The Indiana Pacers have been one of the most pleasant surprises of the first quarter of the 2017-18 NBA season, bouncing back from trading away All-Star forward Paul George to remain a solidly competitive team in the Eastern Conference thanks to a top-10 offense piloted by Victor Oladipo. The former Indiana University star and No. 2 overall draft pick has taken advantage of the opportunity to step into the spotlight for the Pacers, averaging career highs in virtually every statistical category while serving as the leading scorer and playmaker for a team with legitimate playoff aspirations.
Oladipo continued his strong start to the season on Wednesday, rousing a sluggish Pacers team that had fallen behind the lowly Chicago Bulls by as many as 17 points in the first half and by 13 points after three quarters to produce a big fourth-quarter comeback. He cranked up the heat late, keying a 19-4 run over the final seven minutes and snatching victory from the jaws of defeat with a bit of two-way, final-minute brilliance:
After Bulls guard Denzel Valentine lost the handle while trying to drive against Bojan Bogdanovic with a two-point lead and just under 40 seconds left, Oladipo scooped up the loose ball, dribbled up court and, seeing no Chicago defender stepping up to stop the ball, decided to step into a pull-up 3-pointer in transition.
“I was surveying the scene at first,” he told reporters after the game. “Just seeing who was back, how many people were back. And nobody stopped me. So I could’ve kept going and drove into the defense, or pull up for the 3, shoot the ball with confidence. And that’s what I did.”
Oladipo splashed that in-rhythm look down, giving the Pacers a 97-96 lead with 30.1 seconds remaining, sending the fans in the stands into hysterics and reminding everyone watching just whose house Bankers Life Fieldhouse is these days:
The Bulls got two cracks at answering, but came up empty on both. Point guard Kris Dunn missed a stepback jumper with 19 seconds left that would’ve put Chicago back on top. After Oladipo rebounded the miss, got fouled, and split a pair of free throws, the Bulls tried to dial up a 3-point look to go for the win on the road, but rookie Lauri Markkanen’s shot clanged clear, allowing the Pacers to finish off a 98-96 win. You don’t get a whole lot of style points for needing a furious late comeback to beat one of the NBA’s very worst teams, but you do get a mark in the win column, which improves Nate McMillan’s club to 14-11 on the season.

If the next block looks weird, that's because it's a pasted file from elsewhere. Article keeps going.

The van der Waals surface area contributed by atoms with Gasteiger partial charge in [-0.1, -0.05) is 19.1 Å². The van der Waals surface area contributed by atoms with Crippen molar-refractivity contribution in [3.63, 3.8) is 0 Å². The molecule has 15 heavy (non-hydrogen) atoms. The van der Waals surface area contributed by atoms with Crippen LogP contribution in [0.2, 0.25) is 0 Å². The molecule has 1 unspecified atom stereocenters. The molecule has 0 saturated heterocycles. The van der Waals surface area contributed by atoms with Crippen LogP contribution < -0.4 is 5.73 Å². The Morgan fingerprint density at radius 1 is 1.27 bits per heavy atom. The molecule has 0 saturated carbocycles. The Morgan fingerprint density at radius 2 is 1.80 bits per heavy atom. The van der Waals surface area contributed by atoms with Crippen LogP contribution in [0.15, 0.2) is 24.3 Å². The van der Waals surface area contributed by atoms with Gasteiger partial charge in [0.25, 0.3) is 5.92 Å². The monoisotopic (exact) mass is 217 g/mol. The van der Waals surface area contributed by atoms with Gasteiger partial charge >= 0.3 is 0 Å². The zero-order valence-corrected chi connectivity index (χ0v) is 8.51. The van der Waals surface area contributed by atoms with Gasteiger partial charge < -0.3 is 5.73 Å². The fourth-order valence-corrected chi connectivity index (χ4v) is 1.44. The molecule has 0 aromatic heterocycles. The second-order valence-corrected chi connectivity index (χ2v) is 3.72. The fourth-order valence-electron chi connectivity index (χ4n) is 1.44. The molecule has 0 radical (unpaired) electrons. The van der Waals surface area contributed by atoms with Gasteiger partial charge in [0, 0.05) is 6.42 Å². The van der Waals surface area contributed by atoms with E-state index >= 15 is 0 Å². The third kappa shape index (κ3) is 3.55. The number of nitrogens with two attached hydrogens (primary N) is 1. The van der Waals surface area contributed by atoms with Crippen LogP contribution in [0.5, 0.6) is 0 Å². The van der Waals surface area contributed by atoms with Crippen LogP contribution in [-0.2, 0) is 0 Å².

After scoring 11 of his game-high 27 points (to go with eight rebounds, three steals and two assists) in the fourth quarter to propel the Pacers to the win, Oladipo stepped in front of the camera for a post-game interview with Fox Sports Indiana sideline reporter Jeremiah Johnson. He just had something important to take care of first:
— FOX Sports Indiana (@FSIndiana) December 7, 2017
As negative reinforcement goes, charging yourself 10 pushups for missing a late-game free throw that could have put the Pacers up three, thus eliminating any chance the Bulls had of going for the win on their last shot, is a pretty decent form of self-flagellation. Let’s all be thankful for the broadcast’s sake that Oladipo didn’t do any worse from 3-for-4 at the stripe on Wednesday; Johnson might have been standing there with his microphone for an uncomfortable amount of time.
Oladipo has stepped confidently and comfortably into the role as Indiana’s late-game closer. He’s now averaging 28.6 points per 36 minutes of fourth-quarter work, good for 10th in the NBA among players with at least 50 final-frame minutes. (George, for what it’s worth, has accounted for 20.1-per-36 fourth-quarter minutes in Oklahoma City, tied for 67th.) With him riding as high as he’s been since opening night, the Pacers never seem to feel like they’re out of a game, and McMillan never has any qualms about trusting Oladipo with the rock when Indy needs a score.
“Victor made some big shots in that fourth quarter, and that transition 3 to put us ahead just shows the confidence that he’s playing with,” McMillan said. “I think, certainly, he feels comfortable in that situation. He’s shooting the ball with a great deal of confidence and, you know, that’s a huge shot […] Yeah, I want the ball in his hands. The team wants the ball in his hands. He can make plays for himself, as well as creating opportunities for teammates.”
That, plus they know that if he gets to the free throw line and misses one, they’re going to get to watch him get his Willie “Mays” Hayes on. So, y’know, total win-win.
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